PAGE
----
Abstracts (first author)

Talk 

Genomic changes under rapid evolution: selection for parasitoid resistance

Author(s): Jalvingh KM, Chang PL, Wertheim B, Nuzhdin SV

Summary:

Most studies of selection in experimental populations so far have focused on long term selection pressures of relatively small effect. In this study we use the parasitoid Asobara tabida as a strong, fast and ecologically relevant selection pressure on four replicate selection lines derived from an outbred, natural population of Drosophila melanogaster. Parasitoids are insects whose larvae feed on a host in order to complete development and in this process kill the host. In the Drosophila genus the ability to successfully induce an immune response to encapsulate and melanize a parasitoid egg, is present in the melanogaster subgroup, where D. melanogaster shows a high level of variation in immune defense.

By combining artificial selection and whole genome HT-sequencing we identified several genomic regions carrying a signature of selection. In these selected regions we selected candidate genes associated with one or more significant SNPs, which potentially confer increased resistance against parasitoid attack. We propose that a 600kb region on chromosome 2R is a region of major effect on parasitoid defense, as it is highly enriched in highly significant SNPs.

The power of our approach is that we use replicated artificial selection experiments and a natural selective agent on an outbred D. melanogaster strain. This enables us to show very narrow genomic ranges that have been affected by selection, even under such a fast and strong selective regime. In addition to providing a much more detailed insight in how rapid evolution impacts the genome, it has also given us specific hypothesis on the genes and genomic regions that confer higher defenses against parasitoids.



Abstracts (coauthor)

Summary:

With the availability of genome sequences of closely related species and the tools to investigate genome changes, we have come closer to understand the complexity of the evolutionary history of immune systems. We investigate the genomic changes associated with the evolution of cellular immunity in the Drosophila genus, focusing on the ability to encapsulate and melanize parasitoid eggs. While parasitoid wasps are widely distributed and a common threat for many insects, within the Drosophila genus there is large variation in encapsulation ability, from completely absent in some species to high resistance in others. Through a combination of parasitization-experiments and comparative genomics we found that the ability to encapsulate parasitoid eggs has evolved in a branch of the Drosophila lineage and has subsequently been lost in one species of this group. The evolution of this trait is associated with the acquiring of a special type of differentiated blood cells, the lamellocytes. Some key genes that play important roles in the cellular immune defense are found to be restricted to this taxonomic group, and show large-scale sequence changes in the species that lost the ability to resist against parasitoids. Variation in resistance is not only present at the inter-species level but also between populations inside one species. Understanding the source of this variation requires a better understanding of the mapping from the genome sequences to the phenotypic pattern. For this, we are currently comparing the transcriptome (RNAseq) after parasitization with the wasp Asobara tabida of 4 species and 2 artificially selected lines for increase resistance. This set of data will allow us to contrast the long term variation found between species with the short term evolution found in the selected lines.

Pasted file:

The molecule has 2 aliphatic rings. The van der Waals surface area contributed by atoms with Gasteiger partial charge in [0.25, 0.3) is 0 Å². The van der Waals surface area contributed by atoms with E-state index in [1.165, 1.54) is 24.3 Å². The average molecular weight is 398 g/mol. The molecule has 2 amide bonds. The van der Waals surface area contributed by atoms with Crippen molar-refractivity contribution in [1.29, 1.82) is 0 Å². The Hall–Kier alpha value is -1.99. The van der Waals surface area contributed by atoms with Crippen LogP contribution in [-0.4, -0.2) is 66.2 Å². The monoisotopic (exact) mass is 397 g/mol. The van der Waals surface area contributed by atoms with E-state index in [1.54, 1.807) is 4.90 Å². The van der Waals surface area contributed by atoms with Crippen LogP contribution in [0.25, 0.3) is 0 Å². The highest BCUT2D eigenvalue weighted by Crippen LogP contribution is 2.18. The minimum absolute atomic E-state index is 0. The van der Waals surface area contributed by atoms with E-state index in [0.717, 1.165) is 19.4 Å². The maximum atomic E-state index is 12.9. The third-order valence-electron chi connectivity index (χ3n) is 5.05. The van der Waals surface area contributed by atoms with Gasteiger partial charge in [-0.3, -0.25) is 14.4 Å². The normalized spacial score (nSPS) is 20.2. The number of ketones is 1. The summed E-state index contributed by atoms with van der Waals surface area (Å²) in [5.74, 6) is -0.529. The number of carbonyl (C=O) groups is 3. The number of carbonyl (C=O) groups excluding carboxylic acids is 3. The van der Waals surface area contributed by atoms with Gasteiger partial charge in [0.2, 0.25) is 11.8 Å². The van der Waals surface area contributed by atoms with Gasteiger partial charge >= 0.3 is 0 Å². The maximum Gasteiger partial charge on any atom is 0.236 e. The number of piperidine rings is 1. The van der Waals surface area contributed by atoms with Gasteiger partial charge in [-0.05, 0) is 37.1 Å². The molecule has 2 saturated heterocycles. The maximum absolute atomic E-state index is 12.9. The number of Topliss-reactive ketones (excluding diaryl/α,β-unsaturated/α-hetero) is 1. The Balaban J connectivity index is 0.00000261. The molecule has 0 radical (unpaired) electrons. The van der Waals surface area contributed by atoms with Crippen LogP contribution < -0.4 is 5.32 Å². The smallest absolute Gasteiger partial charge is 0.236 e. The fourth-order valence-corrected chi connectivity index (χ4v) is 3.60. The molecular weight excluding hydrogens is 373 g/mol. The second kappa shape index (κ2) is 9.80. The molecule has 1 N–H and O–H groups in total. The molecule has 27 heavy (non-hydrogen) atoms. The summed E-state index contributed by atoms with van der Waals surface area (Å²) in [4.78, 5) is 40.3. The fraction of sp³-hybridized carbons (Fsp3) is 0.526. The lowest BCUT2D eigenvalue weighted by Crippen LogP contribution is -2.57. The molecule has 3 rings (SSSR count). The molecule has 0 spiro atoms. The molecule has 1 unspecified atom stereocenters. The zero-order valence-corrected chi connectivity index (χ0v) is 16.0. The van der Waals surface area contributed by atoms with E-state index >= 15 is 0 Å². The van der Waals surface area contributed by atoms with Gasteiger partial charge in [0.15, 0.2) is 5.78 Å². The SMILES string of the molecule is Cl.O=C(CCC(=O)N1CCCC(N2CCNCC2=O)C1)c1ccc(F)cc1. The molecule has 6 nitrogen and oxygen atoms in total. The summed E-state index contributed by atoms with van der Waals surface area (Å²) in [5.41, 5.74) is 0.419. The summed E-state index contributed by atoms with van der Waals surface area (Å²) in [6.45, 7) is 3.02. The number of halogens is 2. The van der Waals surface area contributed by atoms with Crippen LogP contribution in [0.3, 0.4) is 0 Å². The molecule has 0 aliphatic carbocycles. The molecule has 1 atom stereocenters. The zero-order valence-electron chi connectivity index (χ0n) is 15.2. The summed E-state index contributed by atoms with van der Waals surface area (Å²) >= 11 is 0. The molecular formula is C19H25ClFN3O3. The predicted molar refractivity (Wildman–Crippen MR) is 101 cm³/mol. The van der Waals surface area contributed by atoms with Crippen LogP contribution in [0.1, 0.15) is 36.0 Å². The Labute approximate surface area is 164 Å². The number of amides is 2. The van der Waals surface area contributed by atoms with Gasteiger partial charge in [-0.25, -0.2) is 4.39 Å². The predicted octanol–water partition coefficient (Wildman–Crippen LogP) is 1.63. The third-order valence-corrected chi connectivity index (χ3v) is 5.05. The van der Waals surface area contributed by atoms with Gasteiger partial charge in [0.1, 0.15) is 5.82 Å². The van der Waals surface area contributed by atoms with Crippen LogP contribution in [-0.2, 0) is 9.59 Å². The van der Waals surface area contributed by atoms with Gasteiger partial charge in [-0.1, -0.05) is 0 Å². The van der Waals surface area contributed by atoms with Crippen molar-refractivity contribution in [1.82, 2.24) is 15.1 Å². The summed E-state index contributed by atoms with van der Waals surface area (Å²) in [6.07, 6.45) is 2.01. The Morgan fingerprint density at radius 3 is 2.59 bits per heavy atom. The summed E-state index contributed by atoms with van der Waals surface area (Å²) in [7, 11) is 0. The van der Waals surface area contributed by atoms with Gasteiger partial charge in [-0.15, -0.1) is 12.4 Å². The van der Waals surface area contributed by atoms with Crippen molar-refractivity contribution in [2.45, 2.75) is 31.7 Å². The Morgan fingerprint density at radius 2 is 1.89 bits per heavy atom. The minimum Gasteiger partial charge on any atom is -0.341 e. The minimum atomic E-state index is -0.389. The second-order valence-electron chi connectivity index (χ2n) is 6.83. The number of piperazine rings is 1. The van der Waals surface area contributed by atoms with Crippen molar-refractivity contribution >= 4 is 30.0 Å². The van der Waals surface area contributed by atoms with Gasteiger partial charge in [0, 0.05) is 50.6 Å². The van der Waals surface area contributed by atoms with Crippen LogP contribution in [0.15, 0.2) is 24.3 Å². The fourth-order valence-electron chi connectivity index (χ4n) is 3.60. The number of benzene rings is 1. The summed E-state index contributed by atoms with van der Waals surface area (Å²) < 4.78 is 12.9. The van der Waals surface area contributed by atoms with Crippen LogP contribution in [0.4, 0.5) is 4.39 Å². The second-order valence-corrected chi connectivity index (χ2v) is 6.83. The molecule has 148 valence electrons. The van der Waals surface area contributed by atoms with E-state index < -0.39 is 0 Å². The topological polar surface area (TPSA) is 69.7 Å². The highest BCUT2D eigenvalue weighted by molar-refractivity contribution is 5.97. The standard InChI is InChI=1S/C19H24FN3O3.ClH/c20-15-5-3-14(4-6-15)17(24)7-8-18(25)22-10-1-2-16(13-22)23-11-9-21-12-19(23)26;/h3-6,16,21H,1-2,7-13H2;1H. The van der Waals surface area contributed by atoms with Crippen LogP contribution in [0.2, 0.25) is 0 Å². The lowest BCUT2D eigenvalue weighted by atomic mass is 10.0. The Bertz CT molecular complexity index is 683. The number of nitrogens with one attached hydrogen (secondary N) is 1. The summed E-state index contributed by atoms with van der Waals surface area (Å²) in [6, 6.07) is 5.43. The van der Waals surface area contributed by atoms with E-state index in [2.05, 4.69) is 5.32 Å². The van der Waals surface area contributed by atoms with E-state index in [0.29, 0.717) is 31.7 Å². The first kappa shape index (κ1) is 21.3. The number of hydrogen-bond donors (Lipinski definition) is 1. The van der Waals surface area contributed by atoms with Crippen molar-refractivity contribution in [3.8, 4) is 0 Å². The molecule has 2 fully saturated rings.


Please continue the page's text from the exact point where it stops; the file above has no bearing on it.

Contacts

Chairman: Octávio S. Paulo
Tel: 00 351 217500614 direct
Tel: 00 351 217500000 ext22359
Fax: 00 351 217500028
email: mail@eseb2013.com

Address

XIV Congress of the European Society for Evolutionary Biology

Organization Team
Department of Animal Biology (DBA)
Faculty of Sciences of the University of Lisbon
P-1749-016 Lisbon
Portugal

Website

Computational Biology & Population Genomics Group 
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